telecommunication - News, Features, and Slideshows

Features

  • Web Real Time Communication (WebRTC) applications emerge as the tech stabilizes

    Perhaps the single-most significant standards based technological advancement in the field of unified communications over the past year has been the completion of Web Real Time Communication (WebRTC) standard and the appearance of several WebRTC based implementations.

  • Could Facebook be your next phone company?

    <em>This vendor-written tech primer has been edited by Network World to eliminate product promotion, but readers should note it will likely favor the submitter's approach.</em>

  • 5 keys to successful SIP implementation

    <em>This vendor-written tech primer has been edited by Network World to eliminate product promotion, but readers should note it will likely favor the submitter's approach.</em>

  • After Wheeler unveils proposal, what's next for net neutrality?

    A flurry of activity will follow the plan from U.S. Federal Communications Commission Chairman Tom Wheeler to reclassify broadband as a regulated public utility as the foundation for new net neutrality rules.

  • It's a bird, it's a plane, it's the rebirth of satellite Internet

    <a href="http://www.engadget.com/2015/01/19/google-spacex-internet-plans/?ncid=rss_truncated">SpaceX</a>, Facebook, <a href="http://www.networkworld.com/article/2871304/security0/virgin-galactic-wants-to-launch-2-400-comm-satellites-to-offer-ubiquitous-broadband.html">Virgin Galactic</a> and Google have all announced major initiatives that would help connect the world -- especially developing nations -- to the Internet. But the next thing in worldwide connectivity isn't going to be in underground cables, so much as it will be over your head. It starts with satellites, but it gets a lot weirder. 

  • Which mobile data provider is best? (And will you make a switch?)

    What do you use a smartphone for most? For its data, of course. So we set out for the second year in a row to find out which mobile service provider gives you the most comprehensive and reliable data network coverage, the fastest upload and download speeds, and overall, the most bang for the buck.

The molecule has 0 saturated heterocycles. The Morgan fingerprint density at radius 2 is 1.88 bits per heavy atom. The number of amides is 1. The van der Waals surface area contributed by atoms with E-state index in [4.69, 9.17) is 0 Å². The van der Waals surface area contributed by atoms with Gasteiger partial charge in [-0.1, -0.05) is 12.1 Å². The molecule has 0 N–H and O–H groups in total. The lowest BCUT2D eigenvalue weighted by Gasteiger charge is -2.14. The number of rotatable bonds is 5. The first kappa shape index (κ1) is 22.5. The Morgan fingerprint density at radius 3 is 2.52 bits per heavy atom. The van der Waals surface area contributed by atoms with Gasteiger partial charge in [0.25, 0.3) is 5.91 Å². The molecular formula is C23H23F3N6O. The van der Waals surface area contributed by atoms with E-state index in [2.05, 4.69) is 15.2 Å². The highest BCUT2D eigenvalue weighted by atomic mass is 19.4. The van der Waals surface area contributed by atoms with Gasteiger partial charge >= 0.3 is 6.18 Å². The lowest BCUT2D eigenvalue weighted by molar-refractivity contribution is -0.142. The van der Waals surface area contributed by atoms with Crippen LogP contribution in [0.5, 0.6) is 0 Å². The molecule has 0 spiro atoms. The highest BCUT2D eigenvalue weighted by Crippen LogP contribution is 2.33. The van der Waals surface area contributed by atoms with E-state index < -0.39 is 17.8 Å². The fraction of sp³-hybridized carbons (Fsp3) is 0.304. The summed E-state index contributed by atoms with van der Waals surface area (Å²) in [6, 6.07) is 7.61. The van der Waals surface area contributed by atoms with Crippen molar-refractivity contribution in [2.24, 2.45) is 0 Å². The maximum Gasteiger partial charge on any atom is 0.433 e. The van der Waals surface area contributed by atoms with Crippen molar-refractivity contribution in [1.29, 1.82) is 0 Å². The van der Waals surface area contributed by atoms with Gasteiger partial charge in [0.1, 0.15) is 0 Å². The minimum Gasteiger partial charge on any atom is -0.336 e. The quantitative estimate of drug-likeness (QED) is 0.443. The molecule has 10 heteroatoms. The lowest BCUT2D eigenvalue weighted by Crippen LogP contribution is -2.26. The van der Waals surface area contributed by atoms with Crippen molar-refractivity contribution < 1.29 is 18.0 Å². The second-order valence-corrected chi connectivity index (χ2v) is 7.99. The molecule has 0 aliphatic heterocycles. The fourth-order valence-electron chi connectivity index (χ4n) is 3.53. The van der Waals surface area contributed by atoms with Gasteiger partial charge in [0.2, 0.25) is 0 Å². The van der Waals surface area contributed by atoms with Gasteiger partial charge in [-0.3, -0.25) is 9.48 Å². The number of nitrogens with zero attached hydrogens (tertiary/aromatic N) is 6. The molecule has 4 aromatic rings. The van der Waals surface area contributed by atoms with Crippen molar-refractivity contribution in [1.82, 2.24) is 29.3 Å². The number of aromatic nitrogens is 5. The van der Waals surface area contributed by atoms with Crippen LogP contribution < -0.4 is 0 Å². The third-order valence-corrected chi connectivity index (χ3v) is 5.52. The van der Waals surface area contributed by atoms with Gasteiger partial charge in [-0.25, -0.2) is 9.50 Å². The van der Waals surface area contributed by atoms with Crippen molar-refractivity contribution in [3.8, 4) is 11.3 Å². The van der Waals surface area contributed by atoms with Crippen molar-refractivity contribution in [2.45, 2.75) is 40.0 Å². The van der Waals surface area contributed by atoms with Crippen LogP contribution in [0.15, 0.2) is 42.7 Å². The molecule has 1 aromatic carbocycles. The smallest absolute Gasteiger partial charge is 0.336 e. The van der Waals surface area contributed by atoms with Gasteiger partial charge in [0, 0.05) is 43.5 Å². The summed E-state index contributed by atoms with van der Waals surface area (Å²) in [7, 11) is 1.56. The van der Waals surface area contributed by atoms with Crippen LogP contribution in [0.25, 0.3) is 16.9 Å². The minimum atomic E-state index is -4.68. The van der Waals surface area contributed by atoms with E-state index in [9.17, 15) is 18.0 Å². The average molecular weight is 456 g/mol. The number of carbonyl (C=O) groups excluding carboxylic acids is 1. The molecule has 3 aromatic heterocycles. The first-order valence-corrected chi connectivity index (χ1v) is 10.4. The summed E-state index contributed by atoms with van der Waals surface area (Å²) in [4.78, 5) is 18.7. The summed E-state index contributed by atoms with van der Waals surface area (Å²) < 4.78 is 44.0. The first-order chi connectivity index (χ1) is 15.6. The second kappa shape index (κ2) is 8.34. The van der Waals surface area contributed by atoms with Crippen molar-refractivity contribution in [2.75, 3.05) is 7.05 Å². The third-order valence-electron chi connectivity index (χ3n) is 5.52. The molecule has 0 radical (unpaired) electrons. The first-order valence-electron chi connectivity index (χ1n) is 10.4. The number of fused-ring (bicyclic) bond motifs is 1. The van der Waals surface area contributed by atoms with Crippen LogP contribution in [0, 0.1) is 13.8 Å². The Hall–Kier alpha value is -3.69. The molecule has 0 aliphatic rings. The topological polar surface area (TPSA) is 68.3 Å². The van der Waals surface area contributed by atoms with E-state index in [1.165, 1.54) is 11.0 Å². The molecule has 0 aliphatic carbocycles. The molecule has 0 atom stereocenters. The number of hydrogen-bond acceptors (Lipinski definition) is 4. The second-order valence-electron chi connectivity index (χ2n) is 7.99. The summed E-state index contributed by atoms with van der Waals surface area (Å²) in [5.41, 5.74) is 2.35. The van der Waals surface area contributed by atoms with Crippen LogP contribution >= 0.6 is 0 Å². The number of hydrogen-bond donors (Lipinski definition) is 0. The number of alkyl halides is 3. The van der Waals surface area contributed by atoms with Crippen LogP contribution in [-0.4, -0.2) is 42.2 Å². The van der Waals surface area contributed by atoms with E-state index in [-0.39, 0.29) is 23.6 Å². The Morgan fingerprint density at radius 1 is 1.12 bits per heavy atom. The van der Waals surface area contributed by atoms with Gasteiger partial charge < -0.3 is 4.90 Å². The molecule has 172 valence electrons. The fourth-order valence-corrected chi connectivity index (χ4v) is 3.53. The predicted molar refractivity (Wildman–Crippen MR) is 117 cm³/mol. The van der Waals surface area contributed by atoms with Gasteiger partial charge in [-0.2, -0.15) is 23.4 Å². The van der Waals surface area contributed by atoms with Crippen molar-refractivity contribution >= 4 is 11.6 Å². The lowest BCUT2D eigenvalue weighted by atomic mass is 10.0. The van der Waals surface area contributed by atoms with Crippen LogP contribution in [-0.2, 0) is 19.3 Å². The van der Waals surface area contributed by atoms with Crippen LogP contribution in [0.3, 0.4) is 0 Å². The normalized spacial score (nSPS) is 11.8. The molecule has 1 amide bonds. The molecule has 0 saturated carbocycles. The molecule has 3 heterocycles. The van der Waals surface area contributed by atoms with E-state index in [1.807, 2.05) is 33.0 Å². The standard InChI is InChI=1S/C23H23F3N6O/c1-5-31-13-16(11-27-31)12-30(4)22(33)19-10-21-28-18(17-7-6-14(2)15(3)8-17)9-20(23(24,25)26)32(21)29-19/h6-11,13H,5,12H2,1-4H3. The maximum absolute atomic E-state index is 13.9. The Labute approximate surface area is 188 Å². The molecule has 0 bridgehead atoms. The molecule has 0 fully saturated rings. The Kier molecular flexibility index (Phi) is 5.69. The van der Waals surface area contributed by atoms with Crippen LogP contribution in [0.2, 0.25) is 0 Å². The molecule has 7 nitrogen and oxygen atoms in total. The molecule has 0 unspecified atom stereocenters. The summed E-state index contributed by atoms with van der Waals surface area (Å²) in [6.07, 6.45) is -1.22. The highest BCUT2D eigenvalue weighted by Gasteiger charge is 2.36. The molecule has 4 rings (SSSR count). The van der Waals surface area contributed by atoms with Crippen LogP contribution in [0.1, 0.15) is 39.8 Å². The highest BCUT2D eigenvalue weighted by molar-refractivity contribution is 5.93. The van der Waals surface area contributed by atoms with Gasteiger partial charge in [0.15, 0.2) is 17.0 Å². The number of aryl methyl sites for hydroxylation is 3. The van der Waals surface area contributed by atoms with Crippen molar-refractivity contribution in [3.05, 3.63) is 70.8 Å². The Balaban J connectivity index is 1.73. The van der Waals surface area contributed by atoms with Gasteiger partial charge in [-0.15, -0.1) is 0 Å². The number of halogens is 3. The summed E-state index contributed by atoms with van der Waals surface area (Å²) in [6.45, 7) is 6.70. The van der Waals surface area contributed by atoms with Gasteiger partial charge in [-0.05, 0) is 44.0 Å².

• Who wins the net neutrality debate? Google, of course

    In the debate over net neutrality, AT&T and Cisco are warning that fiber optic cable rollouts could be delayed -- and revenues lost -- if President Obama's recently proposed rules move ahead.

  • As AT&T and Google push broadband adoption, the feds are non-players

    AT&T and Google have talked up plans to extend supercharged broadband speeds to several U.S. cities and offer lesser service for free to underserved areas. But whether they, and other providers, can bridge the nation's digital divide without federal help remains to be seen.

  • Broadband faces a fork in the road

    As Google and AT&T race to provide super-fast 1 gigabit fiber networks to power users, more than a quarter of U.S. homes still have no broadband service at all.

  • US court strikes down net neutrality: What's next?

    The U.S. Federal Communications Commission and its allies have several options, with most of them difficult, after a U.S. appeals court struck down most of the agency's 2010 net neutrality rules.

  • Debate over NSA surveillance shifts with judge's ruling, task force report

    After six months of contentious debate over U.S. National Security Agency surveillance programs, prompted by leaks from former government contractor Edward Snowden, the third week in December may have marked a major turning point.

  • Mindspeed acquisition fuels Intel's hopes for bigger network role

    Intel's acquisition of mobile network assets from silicon vendor Mindspeed Technologies will give the chip giant what it needs to extend the Intel architecture throughout mobile operator networks, helping the carriers upgrade hardware and roll out new services more quickly, according to Intel.

  • Cell phones on planes may be heading for the US, but will anyone use them?

    In-flight cellular in the U.S. may be closer to reality than some consumers realize, with foreign airlines poised to extend services they already offer elsewhere. But evidence from overseas suggests the odds of being trapped next to a chronic caller are slim.

  • FCC's in-flight cellphone plan carries a lot of baggage

    Anyone who dreads hearing one end of a loud phone call all the way from Anchorage to Miami, take heart: The plan to allow cellphones on planes could fail in more ways than an overbooked flight at a snowbound airport on Christmas Eve.

  • Net neutrality faces uncertain court ruling in US

    It's difficult to predict how an appeals court will rule after it hears arguments Monday in Verizon Communication's challenge of the U.S. Federal Communications Commission's net neutrality rules.